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First Report of Fusarium Rot Caused by Fusarium oxysporum on Lemon in Tucumán, Argentina

July 2013 , Volume 97 , Number  7
Pages  989.2 - 989.2

G. M. Fogliata, C. V. Martínez, M. E. Acosta, M. L. Muñoz, and L. D. Ploper, Estación Experimental Agroindustrial Obispo Colombres, Av. William Cross 3150, Las Talitas C.P. T4101XAC, Tucumán, Argentina

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Accepted for publication 20 January 2013.

Fusarium rot is considered a minor disease of citrus fruits. Several Fusarium species have been associated with fruit decay, most commonly F. lateritium Nees, F. moniliforme J. Sheld., F. oxysporum Schltdl., and F. solani (Mart.) Sacc. (2,3). In the winters of 2007, 2009, 2010, and 2011, lemon [Citrus limon (L.) Burm. f.] fruit with white mycelium covering the peduncle were submitted to the Phytopathology Lab at the Estación Experimental Agroindustrial Obispo Colombres. All fruit samples from Tucumán, Argentina, were stored in boxes kept in packinghouse for more than 1 month. In 2007 only, light to dark brown flavedo around the peduncle was observed in less than 1% of the sample fruit received. No internal breakdown was visible. No change in rind color was observed in the samples received in remaining years. Abundant Fusarium sp. conidia were observed on the mycelium. Colonies with white to violet fluffy aerial mycelium developed on potato dextrose agar (PDA) and produced abundant ovoid or oblong microconidia (1.9 to 3.6 × 4.8 to 10.8 μm), usually unicellular, borne in false heads on short monophialides, and loculated slightly falcate macroconidia were mostly three to five septate (2.4 to 4.8 × 19.2 to 31.2 μm). Unbranched and branched-monophialidic conidiophores were observed. Simple or paired chlamydospores developed on synthetic nutrient agar (1 g KH2PO4, 1 g KNO3, 0.5 g MgSO4.7H2O, 0.5 g KCl, 0.2 g sucrose, and 20 g agar/liter distilled water). On the basis of morphological and cultural criteria, 22 isolates were identified as F. oxysporum (4) designated as D1 to D22. Morfological identification was confirmed by PCR (1) using genomic DNA extracted from the mycelium of pure culture, and an amplified product of 70 bp, specific for the species F. oxysporum, was obtained. The internal transcribed spacer (ITS) region of rDNA was amplified using the primers ITS4/ITS5 and secuenced. BLAST analysis of the 600 bp segment showed a 100% indentity with F. oxysporum, strains CCF 4362 and 1166 (GenBank Accession Nos. HE974454 and FR731133, respectively). Pathogenicity tests were conducted twice by inoculating 10 surface-disinfected wounded lemon fruit. A rind disc (5 mm in diameter and 1 mm deep) near the stem end was removed and a 5-mm-diameter agar disc of D2 isolate (grown at 25°C for 5 days on PDA) was attached to the wound replacing the rind disc. The inoculation site was covered with moistened cotton wool and the fruit were wrapped in plastic bags to prevent the inoculum from drying out. Ten control fruit were inoculated with uncultured PDA plugs (5 mm in diameter). All fruit were maintained in a growth chamber at 25°C under humid conditions. After 5 to 6 days, all inoculated fruit showed white aerial mycelium, initially on the inoculation site and then on the peduncle, similar to that observed on naturally infected fruit. After 20 days, two fruit developed stem end dry rot and showed peduncle fall but no internal breakdown was visible. Control fruit developed any symptom as described above. F. oxysporum was consistently reisolated from infected tissues, completing Koch's postulates. To our knowledge, this is the first report of Fusarium rot caused by F. oxysporum on lemon in Tucumán, Argentina.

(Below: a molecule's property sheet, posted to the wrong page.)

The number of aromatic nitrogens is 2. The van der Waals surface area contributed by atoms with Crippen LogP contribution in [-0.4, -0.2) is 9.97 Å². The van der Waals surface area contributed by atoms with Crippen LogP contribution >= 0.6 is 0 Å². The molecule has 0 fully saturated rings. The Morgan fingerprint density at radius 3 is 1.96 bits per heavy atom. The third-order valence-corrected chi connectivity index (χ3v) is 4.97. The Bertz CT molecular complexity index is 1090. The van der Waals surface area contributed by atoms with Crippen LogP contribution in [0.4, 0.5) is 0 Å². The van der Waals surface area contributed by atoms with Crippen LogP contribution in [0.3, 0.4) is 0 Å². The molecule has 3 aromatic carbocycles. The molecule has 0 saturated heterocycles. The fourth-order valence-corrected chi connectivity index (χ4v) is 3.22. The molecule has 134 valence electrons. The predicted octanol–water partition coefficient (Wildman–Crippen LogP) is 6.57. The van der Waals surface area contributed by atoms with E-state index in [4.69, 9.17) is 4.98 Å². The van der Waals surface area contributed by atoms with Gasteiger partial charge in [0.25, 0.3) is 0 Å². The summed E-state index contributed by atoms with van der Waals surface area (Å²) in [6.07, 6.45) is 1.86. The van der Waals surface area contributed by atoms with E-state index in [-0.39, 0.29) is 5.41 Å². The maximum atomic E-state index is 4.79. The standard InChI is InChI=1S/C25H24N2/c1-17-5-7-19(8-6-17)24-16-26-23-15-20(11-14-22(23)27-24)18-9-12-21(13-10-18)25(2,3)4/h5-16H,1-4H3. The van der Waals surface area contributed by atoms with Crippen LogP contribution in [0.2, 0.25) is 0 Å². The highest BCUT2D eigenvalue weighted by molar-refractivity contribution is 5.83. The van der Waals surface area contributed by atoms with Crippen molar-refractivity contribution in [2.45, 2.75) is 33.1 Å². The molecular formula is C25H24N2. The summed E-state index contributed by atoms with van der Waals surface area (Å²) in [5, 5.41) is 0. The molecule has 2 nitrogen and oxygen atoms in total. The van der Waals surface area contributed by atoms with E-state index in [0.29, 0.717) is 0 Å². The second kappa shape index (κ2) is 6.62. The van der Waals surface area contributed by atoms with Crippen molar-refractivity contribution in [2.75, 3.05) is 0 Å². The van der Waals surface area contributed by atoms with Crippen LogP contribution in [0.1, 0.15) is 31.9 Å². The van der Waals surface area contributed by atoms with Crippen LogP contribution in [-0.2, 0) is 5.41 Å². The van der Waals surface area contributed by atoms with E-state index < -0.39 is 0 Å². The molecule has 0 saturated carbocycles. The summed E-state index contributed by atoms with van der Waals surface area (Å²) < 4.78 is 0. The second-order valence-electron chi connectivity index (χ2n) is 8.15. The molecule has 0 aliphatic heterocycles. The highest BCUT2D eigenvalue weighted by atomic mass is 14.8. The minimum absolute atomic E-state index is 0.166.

References: (1) V. Edel et al. Mycol. Res. 104:518, 2000. (2) H. S. Fawcett. Citrus Diseases and Their Control, 1936. (3) A. Z. Joffe and M. Schiffmann-Nadel. Fruits 27:117, 1972. (4) P. E. Nelson et al. Fusarium species: An Illustrated Manual for Identification, 1983.

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